St. Petersburg's C1 Bank raises its minimum wage to $15

Published July 24, 2015

As protesters in 30 cities this week marked the third anniversary of the last increase of the federal minimum wage, St. Petersburg-based C1 Bank confirmed Thursday that it is hiking its minimum "living wage" from $14 to $15 per hour starting Oct. 1.

That's more than double the federal minimum wage of $7.25, and far higher than Florida's $8.05.

The community bank with 31 Florida branches, one of the fastest-growing banks in the nation with $1.6 billion in assets, first established a living wage in April. That generated national publicity for C1 and helped focus attention on low teller pay in an industry that pays top executives multimillion-dollar bonuses and salaries.

C1 CEO Trevor Burgess said the bank is doing well, so he said raising his bank's minimum salary was the right thing to do.

He said the wage increase, announced to employees last week, will affect 30 of his bank's 247 employees, generally tellers and entry-level employees. When the $14 living wage was implemented in 2014, the workers who got the raise were all women, Burgess said. This time out, a few men qualified.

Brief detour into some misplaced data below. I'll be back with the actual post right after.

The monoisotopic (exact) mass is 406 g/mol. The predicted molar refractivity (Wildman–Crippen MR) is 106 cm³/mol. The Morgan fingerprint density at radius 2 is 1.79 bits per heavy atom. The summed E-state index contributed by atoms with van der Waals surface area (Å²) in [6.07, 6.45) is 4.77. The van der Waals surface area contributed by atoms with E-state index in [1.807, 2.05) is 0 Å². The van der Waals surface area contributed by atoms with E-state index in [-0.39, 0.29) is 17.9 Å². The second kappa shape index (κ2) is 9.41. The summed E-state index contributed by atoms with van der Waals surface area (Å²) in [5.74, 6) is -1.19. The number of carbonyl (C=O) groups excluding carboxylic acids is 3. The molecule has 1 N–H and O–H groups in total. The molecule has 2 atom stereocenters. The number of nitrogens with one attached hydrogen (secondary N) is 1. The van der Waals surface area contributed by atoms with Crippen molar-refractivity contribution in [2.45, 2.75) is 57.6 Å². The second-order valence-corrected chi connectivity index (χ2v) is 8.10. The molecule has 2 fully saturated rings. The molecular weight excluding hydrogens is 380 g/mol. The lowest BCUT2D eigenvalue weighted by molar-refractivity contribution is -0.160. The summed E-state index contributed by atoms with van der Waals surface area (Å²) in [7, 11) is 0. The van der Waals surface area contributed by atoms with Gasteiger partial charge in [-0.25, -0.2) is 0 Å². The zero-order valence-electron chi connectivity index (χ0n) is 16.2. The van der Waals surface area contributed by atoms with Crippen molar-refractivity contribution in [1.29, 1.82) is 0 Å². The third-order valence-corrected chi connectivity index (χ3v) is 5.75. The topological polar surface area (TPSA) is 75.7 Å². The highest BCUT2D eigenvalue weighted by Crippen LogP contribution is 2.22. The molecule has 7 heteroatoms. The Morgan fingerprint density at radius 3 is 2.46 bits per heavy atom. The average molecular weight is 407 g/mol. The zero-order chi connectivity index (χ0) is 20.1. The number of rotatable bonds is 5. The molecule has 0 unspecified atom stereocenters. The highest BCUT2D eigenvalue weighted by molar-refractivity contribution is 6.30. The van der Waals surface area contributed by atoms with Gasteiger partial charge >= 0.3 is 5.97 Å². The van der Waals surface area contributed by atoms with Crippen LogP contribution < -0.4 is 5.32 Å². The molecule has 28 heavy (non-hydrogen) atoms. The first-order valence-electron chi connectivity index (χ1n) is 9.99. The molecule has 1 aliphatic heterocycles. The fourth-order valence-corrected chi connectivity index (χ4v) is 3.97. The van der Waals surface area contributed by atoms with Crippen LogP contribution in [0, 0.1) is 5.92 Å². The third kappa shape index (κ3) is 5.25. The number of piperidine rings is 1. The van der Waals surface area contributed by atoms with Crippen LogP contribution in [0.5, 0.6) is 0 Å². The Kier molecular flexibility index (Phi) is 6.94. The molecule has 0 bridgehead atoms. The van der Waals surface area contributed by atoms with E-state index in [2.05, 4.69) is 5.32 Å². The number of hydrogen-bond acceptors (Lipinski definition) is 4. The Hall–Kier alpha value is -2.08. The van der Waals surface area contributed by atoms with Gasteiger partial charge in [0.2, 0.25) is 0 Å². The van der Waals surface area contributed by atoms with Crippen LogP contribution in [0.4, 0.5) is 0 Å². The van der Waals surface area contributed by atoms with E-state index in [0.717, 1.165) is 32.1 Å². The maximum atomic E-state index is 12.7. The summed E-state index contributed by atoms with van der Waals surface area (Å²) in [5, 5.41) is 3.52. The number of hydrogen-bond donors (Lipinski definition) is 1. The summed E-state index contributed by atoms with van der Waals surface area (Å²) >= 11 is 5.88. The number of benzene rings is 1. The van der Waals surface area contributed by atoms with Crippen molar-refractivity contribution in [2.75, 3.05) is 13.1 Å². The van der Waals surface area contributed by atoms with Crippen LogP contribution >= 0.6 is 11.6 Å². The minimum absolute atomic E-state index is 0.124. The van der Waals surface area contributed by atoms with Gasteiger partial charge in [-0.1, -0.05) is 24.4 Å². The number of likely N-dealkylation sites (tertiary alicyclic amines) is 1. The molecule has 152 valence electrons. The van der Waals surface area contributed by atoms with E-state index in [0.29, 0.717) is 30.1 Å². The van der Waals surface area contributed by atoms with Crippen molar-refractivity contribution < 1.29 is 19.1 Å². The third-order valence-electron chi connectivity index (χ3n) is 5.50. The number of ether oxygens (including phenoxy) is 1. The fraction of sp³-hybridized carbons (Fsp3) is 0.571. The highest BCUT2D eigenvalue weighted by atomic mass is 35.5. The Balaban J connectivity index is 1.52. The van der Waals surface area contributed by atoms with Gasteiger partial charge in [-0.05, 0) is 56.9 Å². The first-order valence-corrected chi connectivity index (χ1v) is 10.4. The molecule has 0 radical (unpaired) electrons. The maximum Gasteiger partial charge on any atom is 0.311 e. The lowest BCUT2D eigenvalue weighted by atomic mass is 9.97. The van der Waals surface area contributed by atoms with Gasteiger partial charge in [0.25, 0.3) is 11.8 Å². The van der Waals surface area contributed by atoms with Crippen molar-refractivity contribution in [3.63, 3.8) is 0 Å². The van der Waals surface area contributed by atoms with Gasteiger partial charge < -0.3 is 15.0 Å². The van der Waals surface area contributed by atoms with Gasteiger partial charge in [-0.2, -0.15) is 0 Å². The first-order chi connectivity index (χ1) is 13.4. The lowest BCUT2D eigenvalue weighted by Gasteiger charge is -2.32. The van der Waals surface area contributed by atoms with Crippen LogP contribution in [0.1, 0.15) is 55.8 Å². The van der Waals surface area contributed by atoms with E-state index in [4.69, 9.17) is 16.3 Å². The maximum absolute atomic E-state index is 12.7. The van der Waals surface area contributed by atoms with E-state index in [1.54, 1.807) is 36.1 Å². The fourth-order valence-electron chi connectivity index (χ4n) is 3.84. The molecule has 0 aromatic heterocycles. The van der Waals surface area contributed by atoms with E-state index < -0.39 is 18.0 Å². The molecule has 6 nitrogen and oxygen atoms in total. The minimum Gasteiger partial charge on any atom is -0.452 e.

"I was raised by a single mother who made minimum wage," said Burgess, whose mother was a secretary. "So I have a very personal understanding of what it's like not being paid a living wage."

Burgess said that employees who earn the minimum wage often are forced to rely on government assistance such as food stamps even though they have a job.

"If employees also have to take food stamps, that doesn't seem like the right thing to me," he said.

Burgess has built C1 into Florida's 18th largest bank with more than $1.6 billion in assets, up from $260 million in 2009. The bank's net income for the six months ending June 30 was $7.92 million compared with $2.76 million for same period in 2014.

A living wage is typically defined as the wage rate required to meet minimum living standards within a community, taking into account the cost of housing, groceries and other expenses. Burgess said he used a living-wage calculator created by the Massachusetts Institute of Technology to help come up with an appropriate salary for his employees.

In interviews, Burgess said the higher wages have helped recruit and retain top talent.

Contact William R. Levesque at or (813) 226-3432. Follow @Times_Levesque.